Hasbro thinks it's time for Activision Blizzard's Transformers games to come to Xbox Game Pass. At a recent Q&A with Transformer World 2005 at San Diego Comic-Con earlier in July, a spokesperson for the toy company was asked about older games in the series being re-released for newer consoles.
During the late 2000s and 2010s, numerous games for the Transformers brand were released. Several of them, like High Moon's Transformers: War for Cybertron and its sequel Transformers: Fall of Cybertron, are locked to their respective consoles (and Steam) and have never been ported to future systems or made backwards compatible.
The spokesperson revealed that Activision Blizzard apparently lost the games years ago, saying the developer "[isn't sure] what hard drives they're on in their building." While admitting their frustration at those games being lost, they think Xbox's possible acquisition of Activision Blizzard may result in the titles being found again.
"The hope is that now that the deal is moving forward with Microsoft and Xbox that they’ll go through all of the archives and every hard drive to find it all, because it’s an easy Game Pass add," the representative said. "We want those games back up for people to have a chance to play."
2015's Transformers: Devastation from PlatinumGames was the last Transformers game to be published by Activision Blizzard, and one of the franchise's last major releases overall. After Activision Blizzard lost the license in 2017, that game and many others were delisted.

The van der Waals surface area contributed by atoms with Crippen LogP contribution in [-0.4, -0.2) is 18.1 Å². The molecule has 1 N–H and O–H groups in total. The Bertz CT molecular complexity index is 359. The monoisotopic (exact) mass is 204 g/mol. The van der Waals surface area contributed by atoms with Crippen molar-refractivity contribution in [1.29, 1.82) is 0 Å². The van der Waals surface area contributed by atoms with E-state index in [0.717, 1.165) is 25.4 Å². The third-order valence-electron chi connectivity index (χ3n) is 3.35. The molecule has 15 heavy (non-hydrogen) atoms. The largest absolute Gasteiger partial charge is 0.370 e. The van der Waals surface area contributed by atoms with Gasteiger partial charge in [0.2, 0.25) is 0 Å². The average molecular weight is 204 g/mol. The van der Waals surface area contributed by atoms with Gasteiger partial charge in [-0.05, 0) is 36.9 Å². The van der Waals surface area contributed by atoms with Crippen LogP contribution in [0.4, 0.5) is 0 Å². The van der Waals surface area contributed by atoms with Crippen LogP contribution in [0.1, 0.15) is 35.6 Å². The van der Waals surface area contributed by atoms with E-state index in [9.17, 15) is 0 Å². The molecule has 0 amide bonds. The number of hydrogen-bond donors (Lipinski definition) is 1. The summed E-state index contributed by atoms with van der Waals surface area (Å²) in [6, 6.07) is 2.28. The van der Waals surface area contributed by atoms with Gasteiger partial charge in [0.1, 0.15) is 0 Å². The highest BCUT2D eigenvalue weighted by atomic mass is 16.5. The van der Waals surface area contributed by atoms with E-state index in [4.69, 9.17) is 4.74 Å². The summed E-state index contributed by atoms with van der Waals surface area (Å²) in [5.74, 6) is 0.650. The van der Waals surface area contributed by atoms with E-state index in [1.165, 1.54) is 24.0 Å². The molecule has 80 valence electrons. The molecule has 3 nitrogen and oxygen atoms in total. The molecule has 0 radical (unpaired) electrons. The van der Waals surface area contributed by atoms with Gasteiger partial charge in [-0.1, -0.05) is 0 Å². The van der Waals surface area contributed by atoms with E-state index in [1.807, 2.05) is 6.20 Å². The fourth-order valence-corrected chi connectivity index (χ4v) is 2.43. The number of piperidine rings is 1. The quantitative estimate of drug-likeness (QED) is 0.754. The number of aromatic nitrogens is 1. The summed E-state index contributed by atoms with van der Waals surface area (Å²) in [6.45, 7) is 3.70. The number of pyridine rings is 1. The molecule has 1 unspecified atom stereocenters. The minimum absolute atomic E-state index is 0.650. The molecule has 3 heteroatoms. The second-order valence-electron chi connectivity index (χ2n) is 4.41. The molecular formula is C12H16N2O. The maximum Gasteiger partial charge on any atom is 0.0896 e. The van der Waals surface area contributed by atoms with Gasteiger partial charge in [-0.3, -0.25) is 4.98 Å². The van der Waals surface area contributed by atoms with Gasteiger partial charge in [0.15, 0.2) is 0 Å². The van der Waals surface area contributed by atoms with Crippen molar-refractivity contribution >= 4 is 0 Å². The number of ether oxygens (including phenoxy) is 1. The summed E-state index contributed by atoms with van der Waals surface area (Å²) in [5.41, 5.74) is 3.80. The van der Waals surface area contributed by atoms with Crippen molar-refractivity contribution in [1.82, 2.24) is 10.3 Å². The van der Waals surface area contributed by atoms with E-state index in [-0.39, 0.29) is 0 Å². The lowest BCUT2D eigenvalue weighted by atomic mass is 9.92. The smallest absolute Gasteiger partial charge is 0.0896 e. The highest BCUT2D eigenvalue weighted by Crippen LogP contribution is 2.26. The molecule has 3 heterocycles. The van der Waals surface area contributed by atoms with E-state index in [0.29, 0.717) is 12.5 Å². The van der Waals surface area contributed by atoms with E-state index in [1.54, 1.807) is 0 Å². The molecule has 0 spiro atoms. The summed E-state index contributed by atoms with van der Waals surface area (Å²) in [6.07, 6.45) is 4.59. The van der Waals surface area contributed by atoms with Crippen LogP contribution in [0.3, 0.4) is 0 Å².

The next major game for the brand is Splash Damage's Transformers: Reactivate.
Game preservation is bigger than the Transformers
That Activision Blizzard has seemingly lost any trace of its Transformers games underlines the need for stronger game preservation. Earlier in the month, Game Developer spoke with ESA CEO Stanley Pierre-Louis about how a study revealed nearly all pre-2010 games across all consoles are just completely lost to time.
In response to that study, Pierre-Louis reaffirmed his faith in game publishers (like Activision Blizzard) to handle preservation in their own individual ways. "There's a robust avenue for preservation to occur and that is occurring," he said at the time.
While big publishers like Sony, Nintendo, and Microsoft are all tackling the preservation issue, that's usually through the means of locking older titles behind extra price subscription services. But that only goes so far, particularly for titles like the older Transformers games.
More tools are needed to keep all games intact and accessible by the public at large, and that will require those in the ESA and similar high-up positions in the industry to change their stance on the matter.
Update: In an email sent to Game Developer by Activision Blizzard, Hasbro said the comments of its spokesperson were "made in error."
"We apologize to Activision and regret any confusion," the statement continues. "They’ve been great partners, and we look forward to future opportunities to work together."
Beyond the statement above, neither party clarified whether the older Transformers games are truly lost, and in what context. Similarly, nothing was said about the possibility of any of these titles being made backwards compatible.